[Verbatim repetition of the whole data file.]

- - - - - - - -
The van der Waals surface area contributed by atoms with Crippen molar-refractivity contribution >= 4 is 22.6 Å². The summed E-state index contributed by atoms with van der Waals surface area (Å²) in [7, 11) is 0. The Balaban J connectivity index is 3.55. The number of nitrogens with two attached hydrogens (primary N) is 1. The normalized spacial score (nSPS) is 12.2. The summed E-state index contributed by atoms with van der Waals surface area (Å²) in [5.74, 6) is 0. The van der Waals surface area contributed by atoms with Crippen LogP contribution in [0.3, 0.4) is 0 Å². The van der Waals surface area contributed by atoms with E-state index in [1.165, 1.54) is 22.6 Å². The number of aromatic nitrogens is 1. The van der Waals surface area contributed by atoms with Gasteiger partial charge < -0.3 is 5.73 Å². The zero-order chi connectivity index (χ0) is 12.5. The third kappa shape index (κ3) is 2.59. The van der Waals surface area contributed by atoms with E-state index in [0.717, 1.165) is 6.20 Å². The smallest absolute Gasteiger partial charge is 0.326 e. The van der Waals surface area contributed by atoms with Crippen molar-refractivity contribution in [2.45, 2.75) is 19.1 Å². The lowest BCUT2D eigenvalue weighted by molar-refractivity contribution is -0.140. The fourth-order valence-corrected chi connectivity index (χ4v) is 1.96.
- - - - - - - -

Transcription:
The van der Waals surface area contributed by atoms with Crippen molar-refractivity contribution >= 4 is 22.6 Å². The summed E-state index contributed by atoms with van der Waals surface area (Å²) in [7, 11) is 0. The Balaban J connectivity index is 3.55. The number of nitrogens with two attached hydrogens (primary N) is 1. The normalized spacial score (nSPS) is 12.2. The summed E-state index contributed by atoms with van der Waals surface area (Å²) in [5.74, 6) is 0. The van der Waals surface area contributed by atoms with Crippen LogP contribution in [0.3, 0.4) is 0 Å². The van der Waals surface area contributed by atoms with E-state index in [1.165, 1.54) is 22.6 Å². The number of aromatic nitrogens is 1. The van der Waals surface area contributed by atoms with Gasteiger partial charge < -0.3 is 5.73 Å². The zero-order chi connectivity index (χ0) is 12.5. The third kappa shape index (κ3) is 2.59. The van der Waals surface area contributed by atoms with E-state index in [0.717, 1.165) is 6.20 Å². The smallest absolute Gasteiger partial charge is 0.326 e. The van der Waals surface area contributed by atoms with Crippen molar-refractivity contribution in [2.45, 2.75) is 19.1 Å². The lowest BCUT2D eigenvalue weighted by molar-refractivity contribution is -0.140. The fourth-order valence-corrected chi connectivity index (χ4v) is 1.96.